Have you ever given thought to anesthesiology outside of the boundaries of your medical education or career? Have you ever stopped to ponder the critical role anesthesiology plays in modern surgery? If not, you should. It is quite sobering to think of what surgery might be like had anesthesiology never been invented. We can get a glimpse by looking back on history.
To the anesthesiologist looking for a job, thoughts of what surgery used to be like are fleeting. Likewise for the student preparing for a future in anesthesiology. The past is even lost on patients who take for granted the fact that their anesthesiologists will take care of them in the operating room. Nonetheless, the history is there for anyone who wants to discover it.
Surgery Without Anesthesia
Medical practitioners have been using naturally derived pain medications for thousands of years. Those medications have varied in their effectiveness. Unfortunately, the world knew no such thing as general anesthesia until the middle of the 19th century. The first successful surgery under general anesthesia didn’t take place until 1842.
How was surgery handled before then? First and foremost, it was an option of last resort. As for the procedures themselves, they were nothing like they are today. Surgical centers were often contained in separate buildings so that hospital patients would not hear the agonizing screams of those in surgery. Extra men would be brought in to the surgical room to hold patients still.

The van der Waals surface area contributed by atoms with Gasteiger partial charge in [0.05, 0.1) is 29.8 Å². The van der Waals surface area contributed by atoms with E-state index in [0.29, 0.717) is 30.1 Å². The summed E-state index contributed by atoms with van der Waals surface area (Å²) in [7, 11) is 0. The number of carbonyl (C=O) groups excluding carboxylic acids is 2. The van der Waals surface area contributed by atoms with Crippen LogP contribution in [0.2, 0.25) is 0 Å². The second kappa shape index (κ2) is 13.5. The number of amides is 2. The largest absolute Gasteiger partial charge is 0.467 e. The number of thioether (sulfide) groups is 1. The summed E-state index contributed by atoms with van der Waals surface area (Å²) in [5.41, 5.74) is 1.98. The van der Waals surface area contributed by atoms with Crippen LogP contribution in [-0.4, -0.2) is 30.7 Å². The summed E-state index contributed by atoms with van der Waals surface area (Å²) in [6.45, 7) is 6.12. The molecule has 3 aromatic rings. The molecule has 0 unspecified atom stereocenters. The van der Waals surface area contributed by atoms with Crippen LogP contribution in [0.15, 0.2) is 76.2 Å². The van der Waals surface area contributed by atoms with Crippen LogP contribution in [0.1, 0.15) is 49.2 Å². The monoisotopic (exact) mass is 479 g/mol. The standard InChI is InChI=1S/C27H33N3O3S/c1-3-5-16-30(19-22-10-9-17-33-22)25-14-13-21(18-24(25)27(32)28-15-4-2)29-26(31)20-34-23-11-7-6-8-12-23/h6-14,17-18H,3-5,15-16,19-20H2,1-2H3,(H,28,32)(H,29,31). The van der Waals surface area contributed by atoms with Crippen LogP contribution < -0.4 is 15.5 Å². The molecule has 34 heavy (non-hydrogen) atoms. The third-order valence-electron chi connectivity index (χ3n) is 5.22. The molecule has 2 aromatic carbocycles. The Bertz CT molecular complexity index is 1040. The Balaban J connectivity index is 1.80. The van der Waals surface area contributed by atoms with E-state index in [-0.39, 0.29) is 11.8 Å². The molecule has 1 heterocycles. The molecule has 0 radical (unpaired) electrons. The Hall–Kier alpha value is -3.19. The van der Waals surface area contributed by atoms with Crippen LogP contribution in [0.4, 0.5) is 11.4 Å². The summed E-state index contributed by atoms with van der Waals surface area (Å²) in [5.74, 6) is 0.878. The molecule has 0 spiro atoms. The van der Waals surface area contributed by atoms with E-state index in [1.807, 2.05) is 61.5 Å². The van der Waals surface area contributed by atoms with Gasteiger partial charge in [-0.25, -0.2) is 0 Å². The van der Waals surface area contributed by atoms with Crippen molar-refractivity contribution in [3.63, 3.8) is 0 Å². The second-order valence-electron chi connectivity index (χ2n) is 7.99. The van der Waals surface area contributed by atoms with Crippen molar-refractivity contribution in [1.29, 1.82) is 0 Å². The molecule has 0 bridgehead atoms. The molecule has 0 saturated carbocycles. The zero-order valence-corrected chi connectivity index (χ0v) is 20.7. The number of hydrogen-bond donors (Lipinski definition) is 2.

An unintended result of anesthesia-free surgery was the tendency among doctors to rush through procedures. And because they rushed, the quality of their work was questionable. It’s no wonder that surgeries were avoided whenever possible.
Surgery in the Modern Era
With the knowledge of what surgery was like before general anesthesia, it’s easy to understand the critical role anesthesia know plays in the modern era. Because we have access to general anesthesia, both surgical procedures and their outcomes have been drastically improved.
Let’s start with something like open heart surgery. Can you imagine conducting such a surgery in the 1700s? Even if we had a thorough understanding of heart function back then, that sort of surgery would have been unthinkable without general anesthesia. How many patients died of heart conditions that could have been addressed with surgery?
Let’s move on to something more routine, like appendectomies. Anesthesiologists and surgeons alike know that once an appendectomy is necessary, it is a life-saving procedure. A burst appendix can be deadly. Put yourself in the position of someone suffering appendicitis before general anesthesia was available.
Your appendix would have to come out if you were to live. Already in enough pain, you would be facing the excruciating pain of surgery too. And if the doctor rushed to get the procedure done quickly, he might have jeopardized your life by messing something up.
We Are Truly Blessed
A look at the history of anesthesiology demonstrates just how truly blessed we are. Modern medicine has given us so many technologies that were previously unavailable, technologies that are saving lives and improving human health. The development of general anesthesiology during the mid-19th century is but one example we tend to take for granted.
If you are already involved in anesthesiology, know that what you do is truly appreciated by those who understand what surgery would be without you. And if you’re pursuing a future career in anesthesiology, make a point to do a little research on the past. The career you are pursuing is a noble one that has changed the course of surgery ever since its inception.